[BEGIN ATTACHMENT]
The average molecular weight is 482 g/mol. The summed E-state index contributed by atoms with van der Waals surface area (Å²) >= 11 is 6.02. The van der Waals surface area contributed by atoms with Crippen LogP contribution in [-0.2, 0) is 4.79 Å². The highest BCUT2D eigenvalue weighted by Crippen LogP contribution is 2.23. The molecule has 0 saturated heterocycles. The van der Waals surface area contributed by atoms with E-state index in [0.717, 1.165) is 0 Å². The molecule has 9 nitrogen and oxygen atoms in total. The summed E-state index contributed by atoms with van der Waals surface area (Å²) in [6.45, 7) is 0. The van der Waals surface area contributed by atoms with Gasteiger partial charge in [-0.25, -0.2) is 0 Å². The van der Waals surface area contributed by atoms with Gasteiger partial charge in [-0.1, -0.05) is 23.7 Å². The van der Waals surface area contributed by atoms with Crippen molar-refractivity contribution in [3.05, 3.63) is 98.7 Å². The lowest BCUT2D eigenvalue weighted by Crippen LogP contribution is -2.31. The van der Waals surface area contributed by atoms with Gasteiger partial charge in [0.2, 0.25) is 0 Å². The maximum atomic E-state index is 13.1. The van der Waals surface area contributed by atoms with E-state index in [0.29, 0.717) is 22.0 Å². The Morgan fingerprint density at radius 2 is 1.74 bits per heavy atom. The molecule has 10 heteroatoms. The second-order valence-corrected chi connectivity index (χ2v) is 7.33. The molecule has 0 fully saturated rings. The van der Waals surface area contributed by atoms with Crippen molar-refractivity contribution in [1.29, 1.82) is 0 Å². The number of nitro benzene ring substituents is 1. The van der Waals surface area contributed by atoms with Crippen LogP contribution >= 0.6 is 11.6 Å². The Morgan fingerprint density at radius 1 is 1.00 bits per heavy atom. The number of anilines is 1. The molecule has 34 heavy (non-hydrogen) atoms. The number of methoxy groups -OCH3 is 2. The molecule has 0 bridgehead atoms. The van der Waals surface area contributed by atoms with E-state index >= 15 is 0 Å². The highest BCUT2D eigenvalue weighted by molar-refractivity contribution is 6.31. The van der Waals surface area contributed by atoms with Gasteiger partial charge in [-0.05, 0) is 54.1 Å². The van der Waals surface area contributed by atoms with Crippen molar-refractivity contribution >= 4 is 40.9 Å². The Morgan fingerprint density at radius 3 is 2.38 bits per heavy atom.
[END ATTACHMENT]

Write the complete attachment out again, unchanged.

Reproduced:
The average molecular weight is 482 g/mol. The summed E-state index contributed by atoms with van der Waals surface area (Å²) >= 11 is 6.02. The van der Waals surface area contributed by atoms with Crippen LogP contribution in [-0.2, 0) is 4.79 Å². The highest BCUT2D eigenvalue weighted by Crippen LogP contribution is 2.23. The molecule has 0 saturated heterocycles. The van der Waals surface area contributed by atoms with E-state index in [0.717, 1.165) is 0 Å². The molecule has 9 nitrogen and oxygen atoms in total. The summed E-state index contributed by atoms with van der Waals surface area (Å²) in [6.45, 7) is 0. The van der Waals surface area contributed by atoms with Gasteiger partial charge in [-0.25, -0.2) is 0 Å². The van der Waals surface area contributed by atoms with Gasteiger partial charge in [-0.1, -0.05) is 23.7 Å². The van der Waals surface area contributed by atoms with Crippen molar-refractivity contribution in [3.05, 3.63) is 98.7 Å². The lowest BCUT2D eigenvalue weighted by Crippen LogP contribution is -2.31. The van der Waals surface area contributed by atoms with Gasteiger partial charge in [0.2, 0.25) is 0 Å². The maximum atomic E-state index is 13.1. The van der Waals surface area contributed by atoms with E-state index in [0.29, 0.717) is 22.0 Å². The Morgan fingerprint density at radius 2 is 1.74 bits per heavy atom. The molecule has 10 heteroatoms. The second-order valence-corrected chi connectivity index (χ2v) is 7.33. The molecule has 0 fully saturated rings. The van der Waals surface area contributed by atoms with Crippen molar-refractivity contribution in [1.29, 1.82) is 0 Å². The number of nitro benzene ring substituents is 1. The van der Waals surface area contributed by atoms with Crippen LogP contribution >= 0.6 is 11.6 Å². The Morgan fingerprint density at radius 1 is 1.00 bits per heavy atom. The number of anilines is 1. The molecule has 34 heavy (non-hydrogen) atoms. The number of methoxy groups -OCH3 is 2. The molecule has 0 bridgehead atoms. The van der Waals surface area contributed by atoms with E-state index >= 15 is 0 Å². The highest BCUT2D eigenvalue weighted by molar-refractivity contribution is 6.31. The van der Waals surface area contributed by atoms with Gasteiger partial charge in [-0.05, 0) is 54.1 Å². The van der Waals surface area contributed by atoms with Crippen molar-refractivity contribution >= 4 is 40.9 Å². The Morgan fingerprint density at radius 3 is 2.38 bits per heavy atom.